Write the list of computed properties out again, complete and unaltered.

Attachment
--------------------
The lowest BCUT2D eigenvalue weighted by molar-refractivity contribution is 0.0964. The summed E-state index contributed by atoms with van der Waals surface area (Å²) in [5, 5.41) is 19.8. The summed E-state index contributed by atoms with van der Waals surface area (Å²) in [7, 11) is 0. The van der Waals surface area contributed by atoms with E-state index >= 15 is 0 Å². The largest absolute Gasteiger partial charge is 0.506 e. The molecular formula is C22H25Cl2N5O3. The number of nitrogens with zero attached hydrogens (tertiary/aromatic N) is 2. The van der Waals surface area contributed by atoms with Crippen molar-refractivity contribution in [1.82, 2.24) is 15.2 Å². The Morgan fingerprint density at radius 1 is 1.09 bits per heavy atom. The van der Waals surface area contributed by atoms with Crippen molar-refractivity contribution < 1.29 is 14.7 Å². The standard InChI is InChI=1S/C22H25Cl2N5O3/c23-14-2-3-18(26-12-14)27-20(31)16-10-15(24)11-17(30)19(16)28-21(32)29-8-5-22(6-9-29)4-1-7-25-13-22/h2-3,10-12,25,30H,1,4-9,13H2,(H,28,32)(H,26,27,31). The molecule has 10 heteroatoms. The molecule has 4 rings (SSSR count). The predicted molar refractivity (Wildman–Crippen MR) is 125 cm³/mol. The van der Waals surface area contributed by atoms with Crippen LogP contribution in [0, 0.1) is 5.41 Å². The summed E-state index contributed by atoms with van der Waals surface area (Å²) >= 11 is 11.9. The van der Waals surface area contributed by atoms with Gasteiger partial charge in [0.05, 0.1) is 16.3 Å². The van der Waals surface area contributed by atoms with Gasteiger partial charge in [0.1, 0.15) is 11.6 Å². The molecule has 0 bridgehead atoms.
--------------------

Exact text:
The lowest BCUT2D eigenvalue weighted by molar-refractivity contribution is 0.0964. The summed E-state index contributed by atoms with van der Waals surface area (Å²) in [5, 5.41) is 19.8. The summed E-state index contributed by atoms with van der Waals surface area (Å²) in [7, 11) is 0. The van der Waals surface area contributed by atoms with E-state index >= 15 is 0 Å². The largest absolute Gasteiger partial charge is 0.506 e. The molecular formula is C22H25Cl2N5O3. The number of nitrogens with zero attached hydrogens (tertiary/aromatic N) is 2. The van der Waals surface area contributed by atoms with Crippen molar-refractivity contribution in [1.82, 2.24) is 15.2 Å². The Morgan fingerprint density at radius 1 is 1.09 bits per heavy atom. The van der Waals surface area contributed by atoms with Crippen molar-refractivity contribution < 1.29 is 14.7 Å². The standard InChI is InChI=1S/C22H25Cl2N5O3/c23-14-2-3-18(26-12-14)27-20(31)16-10-15(24)11-17(30)19(16)28-21(32)29-8-5-22(6-9-29)4-1-7-25-13-22/h2-3,10-12,25,30H,1,4-9,13H2,(H,28,32)(H,26,27,31). The molecule has 10 heteroatoms. The molecule has 4 rings (SSSR count). The predicted molar refractivity (Wildman–Crippen MR) is 125 cm³/mol. The van der Waals surface area contributed by atoms with Crippen LogP contribution in [0, 0.1) is 5.41 Å². The summed E-state index contributed by atoms with van der Waals surface area (Å²) >= 11 is 11.9. The van der Waals surface area contributed by atoms with Gasteiger partial charge in [0.05, 0.1) is 16.3 Å². The van der Waals surface area contributed by atoms with Gasteiger partial charge in [0.1, 0.15) is 11.6 Å². The molecule has 0 bridgehead atoms.